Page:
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Advanced heart failure and transplant in congenital heart disease
  1. Leigh Reardon1,2,
  2. Jeannette Lin1
  1. 1 Medicine, University of California Los Angeles, Los Angeles, California, USA
  2. 2 Pediatrics, University of California Los Angeles, Los Angeles, California, USA
  1. Correspondence to Dr Jeannette Lin, Cardiology, University of California Los Angeles, Los Angeles, CA 90095, USA; JeannetteLin{at}mednet.ucla.edu

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Learning objectives

  • Recognise that most children with congenital heart disease live into adulthood and heart failure (HF) is the leading cause of death in adulthood.

  • Describe appropriate evaluation and diagnostic testing in patients with adult congenital heart disease (ACHD); recognise that potential reversible causes of cardiac failure should be addressed early.

  • Be aware that there is a higher early mortality in patients with ACHD after heart transplantation than other cohorts; however, long-term survival exceeds that of patients with non-congenital aetiologies of HF.

Introduction

Due to advances in medical and surgical palliations, >90% of children born with congenital heart disease (CHD) are expected to survive into adulthood.1 2 Recent studies estimate a prevalence of CHD in the adult population of approximately 3000 per million individuals in developed countries.2 Although survival has improved significantly, patients with adult congenital heart disease (ACHD) often suffer from heart failure (HF) due to residual haemodynamic or anatomic abnormalities and sequelae of their defects or surgeries. HF is unfortunately the leading cause of death in patients with ACHD and accounts for approximately 20% of deaths in this population.3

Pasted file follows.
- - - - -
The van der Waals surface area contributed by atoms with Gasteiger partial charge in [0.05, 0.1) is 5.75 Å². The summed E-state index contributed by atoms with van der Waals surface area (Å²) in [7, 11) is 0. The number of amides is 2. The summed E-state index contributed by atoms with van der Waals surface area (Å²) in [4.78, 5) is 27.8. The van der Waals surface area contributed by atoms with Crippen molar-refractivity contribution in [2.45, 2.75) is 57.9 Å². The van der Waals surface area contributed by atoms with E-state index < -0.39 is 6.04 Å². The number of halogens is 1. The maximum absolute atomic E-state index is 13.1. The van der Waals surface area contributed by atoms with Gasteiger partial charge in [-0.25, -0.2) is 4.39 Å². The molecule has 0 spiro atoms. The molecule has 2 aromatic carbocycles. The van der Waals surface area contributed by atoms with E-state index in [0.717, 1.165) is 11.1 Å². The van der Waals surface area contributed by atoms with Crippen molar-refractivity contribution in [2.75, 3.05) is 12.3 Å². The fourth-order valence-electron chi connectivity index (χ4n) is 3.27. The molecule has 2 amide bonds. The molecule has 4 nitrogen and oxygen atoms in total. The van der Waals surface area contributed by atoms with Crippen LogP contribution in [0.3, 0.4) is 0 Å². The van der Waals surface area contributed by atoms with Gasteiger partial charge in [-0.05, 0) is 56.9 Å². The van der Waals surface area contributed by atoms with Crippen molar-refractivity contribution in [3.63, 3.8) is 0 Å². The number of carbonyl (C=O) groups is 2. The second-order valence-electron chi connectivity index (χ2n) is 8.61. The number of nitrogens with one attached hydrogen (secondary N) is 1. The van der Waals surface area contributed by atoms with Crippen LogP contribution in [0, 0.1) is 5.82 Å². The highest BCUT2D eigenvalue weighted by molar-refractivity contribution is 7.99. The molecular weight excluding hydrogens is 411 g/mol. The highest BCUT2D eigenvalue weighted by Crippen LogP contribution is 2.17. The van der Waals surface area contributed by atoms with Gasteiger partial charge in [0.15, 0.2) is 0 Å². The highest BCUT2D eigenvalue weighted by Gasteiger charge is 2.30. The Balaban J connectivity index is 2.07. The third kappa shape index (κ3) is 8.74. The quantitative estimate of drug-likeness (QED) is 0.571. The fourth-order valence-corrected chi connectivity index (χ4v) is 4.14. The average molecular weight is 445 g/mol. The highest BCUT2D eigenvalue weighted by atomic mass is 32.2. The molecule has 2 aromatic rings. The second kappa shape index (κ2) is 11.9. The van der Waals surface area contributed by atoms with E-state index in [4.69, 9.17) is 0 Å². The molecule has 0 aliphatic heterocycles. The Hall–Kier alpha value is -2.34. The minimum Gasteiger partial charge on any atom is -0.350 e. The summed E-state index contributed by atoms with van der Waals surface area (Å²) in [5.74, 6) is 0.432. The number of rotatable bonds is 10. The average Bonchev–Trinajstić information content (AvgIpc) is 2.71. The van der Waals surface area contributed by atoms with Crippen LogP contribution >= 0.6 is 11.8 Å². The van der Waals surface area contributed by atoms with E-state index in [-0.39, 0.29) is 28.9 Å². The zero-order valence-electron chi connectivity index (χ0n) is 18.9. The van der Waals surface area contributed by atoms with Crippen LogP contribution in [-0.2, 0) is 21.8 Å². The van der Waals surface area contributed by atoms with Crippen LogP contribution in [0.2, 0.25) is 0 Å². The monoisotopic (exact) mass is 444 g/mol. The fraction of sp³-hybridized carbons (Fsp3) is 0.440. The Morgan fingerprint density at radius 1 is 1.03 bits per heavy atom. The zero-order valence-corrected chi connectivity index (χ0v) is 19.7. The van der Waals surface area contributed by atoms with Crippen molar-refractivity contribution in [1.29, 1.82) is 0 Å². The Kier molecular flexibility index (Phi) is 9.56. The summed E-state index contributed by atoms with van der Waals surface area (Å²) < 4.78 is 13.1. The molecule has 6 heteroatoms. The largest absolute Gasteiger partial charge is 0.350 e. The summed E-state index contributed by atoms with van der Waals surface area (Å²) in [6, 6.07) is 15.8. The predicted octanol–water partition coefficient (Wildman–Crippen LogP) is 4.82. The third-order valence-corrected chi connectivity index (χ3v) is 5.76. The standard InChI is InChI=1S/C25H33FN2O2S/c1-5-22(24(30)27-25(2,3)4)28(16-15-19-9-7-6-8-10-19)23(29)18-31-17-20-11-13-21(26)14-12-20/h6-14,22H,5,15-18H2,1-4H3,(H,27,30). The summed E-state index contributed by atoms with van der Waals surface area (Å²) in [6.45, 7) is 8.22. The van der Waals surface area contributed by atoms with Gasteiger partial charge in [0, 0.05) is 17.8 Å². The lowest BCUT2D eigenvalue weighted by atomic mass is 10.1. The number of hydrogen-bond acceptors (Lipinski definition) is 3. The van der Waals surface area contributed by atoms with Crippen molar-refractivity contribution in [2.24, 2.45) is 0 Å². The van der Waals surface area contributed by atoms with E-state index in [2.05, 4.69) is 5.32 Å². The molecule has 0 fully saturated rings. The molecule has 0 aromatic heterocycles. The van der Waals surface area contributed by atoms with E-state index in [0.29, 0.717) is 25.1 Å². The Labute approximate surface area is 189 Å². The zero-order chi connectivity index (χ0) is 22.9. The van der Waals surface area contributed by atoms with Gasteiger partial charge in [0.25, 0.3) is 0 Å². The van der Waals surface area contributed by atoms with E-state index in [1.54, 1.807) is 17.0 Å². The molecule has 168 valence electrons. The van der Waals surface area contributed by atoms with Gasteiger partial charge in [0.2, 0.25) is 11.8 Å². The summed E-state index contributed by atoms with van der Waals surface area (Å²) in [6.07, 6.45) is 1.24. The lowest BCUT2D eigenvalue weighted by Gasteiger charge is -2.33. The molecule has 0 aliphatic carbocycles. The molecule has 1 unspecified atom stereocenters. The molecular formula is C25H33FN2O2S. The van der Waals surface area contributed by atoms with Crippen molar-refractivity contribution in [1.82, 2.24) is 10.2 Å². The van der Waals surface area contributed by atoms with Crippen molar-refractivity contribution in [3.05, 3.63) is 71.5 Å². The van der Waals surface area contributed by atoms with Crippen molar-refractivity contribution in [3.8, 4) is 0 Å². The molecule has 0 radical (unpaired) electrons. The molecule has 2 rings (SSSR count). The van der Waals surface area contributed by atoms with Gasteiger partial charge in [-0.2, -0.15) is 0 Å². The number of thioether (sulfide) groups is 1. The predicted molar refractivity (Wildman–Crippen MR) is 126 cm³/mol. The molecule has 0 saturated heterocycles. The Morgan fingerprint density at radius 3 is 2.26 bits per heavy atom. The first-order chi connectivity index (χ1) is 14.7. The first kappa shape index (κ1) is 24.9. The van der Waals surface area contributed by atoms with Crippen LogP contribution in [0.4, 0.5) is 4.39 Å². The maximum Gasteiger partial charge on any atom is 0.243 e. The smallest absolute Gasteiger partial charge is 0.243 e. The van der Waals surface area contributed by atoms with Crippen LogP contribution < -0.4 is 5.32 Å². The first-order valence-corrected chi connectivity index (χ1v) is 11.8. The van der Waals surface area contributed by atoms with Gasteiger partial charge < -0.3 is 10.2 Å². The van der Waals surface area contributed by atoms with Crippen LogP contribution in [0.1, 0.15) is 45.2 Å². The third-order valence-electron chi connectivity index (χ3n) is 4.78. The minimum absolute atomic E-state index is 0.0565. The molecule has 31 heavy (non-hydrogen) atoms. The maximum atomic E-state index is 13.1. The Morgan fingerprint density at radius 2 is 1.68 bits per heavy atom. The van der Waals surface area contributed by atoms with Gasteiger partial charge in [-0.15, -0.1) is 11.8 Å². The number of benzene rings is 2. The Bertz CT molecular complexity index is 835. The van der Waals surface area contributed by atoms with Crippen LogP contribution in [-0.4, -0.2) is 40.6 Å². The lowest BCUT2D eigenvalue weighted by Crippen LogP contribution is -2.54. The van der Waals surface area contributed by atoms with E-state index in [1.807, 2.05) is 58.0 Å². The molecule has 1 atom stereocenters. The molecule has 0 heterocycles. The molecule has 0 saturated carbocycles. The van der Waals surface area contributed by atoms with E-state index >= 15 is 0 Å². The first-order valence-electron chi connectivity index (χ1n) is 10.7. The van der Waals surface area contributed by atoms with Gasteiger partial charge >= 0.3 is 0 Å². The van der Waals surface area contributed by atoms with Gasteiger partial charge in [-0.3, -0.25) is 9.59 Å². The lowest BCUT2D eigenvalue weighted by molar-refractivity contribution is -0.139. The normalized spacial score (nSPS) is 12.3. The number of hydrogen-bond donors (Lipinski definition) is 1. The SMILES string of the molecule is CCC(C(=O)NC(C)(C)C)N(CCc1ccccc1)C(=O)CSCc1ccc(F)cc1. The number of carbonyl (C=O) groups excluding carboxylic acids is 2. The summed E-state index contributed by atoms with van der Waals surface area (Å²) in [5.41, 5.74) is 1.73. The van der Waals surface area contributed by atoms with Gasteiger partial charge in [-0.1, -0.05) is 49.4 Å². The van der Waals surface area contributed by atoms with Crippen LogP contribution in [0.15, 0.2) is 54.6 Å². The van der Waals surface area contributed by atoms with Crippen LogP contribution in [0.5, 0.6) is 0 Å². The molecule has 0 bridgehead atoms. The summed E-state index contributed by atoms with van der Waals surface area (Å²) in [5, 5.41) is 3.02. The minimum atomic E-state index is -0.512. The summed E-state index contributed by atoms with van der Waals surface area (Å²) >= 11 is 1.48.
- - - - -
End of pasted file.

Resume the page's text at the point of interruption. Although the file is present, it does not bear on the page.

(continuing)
Congenital heart defects vary widely in their complexity and prognosis. For example, patients with an isolated ventricular septal defect (VSD) may not require any intervention if the defect closes spontaneously or is very small, may develop HF and require catheter-based or surgical closure in early infancy if the defect is moderate or large, or may develop severe pulmonary hypertension and Eisenmenger syndrome if the defect is large and uncorrected. Care of the patient with ACHD thus requires knowledge of the spectrum of congenital diagnoses, interventions and both natural and postintervention histories of the diagnoses.

Patients with ACHD with HF often evade early detection and care. Some patients may have gaps in knowledge about their conditions,4 and many have …

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Footnotes

  • LR and JL contributed equally.

  • Funding The authors have not declared a specific grant for this research from any funding agency in the public, commercial or not-for-profit sectors.

  • Competing interests None declared.

  • Patient and public involvement Patients and/or the public were not involved in the design, or conduct, or reporting, or dissemination plans of this research.

  • Patient consent for publication Not required.

  • Provenance and peer review Not commissioned; externally peer reviewed.

  • Data availability statement There are no data in this work

  • Author note References which include a * are considered to be key references.

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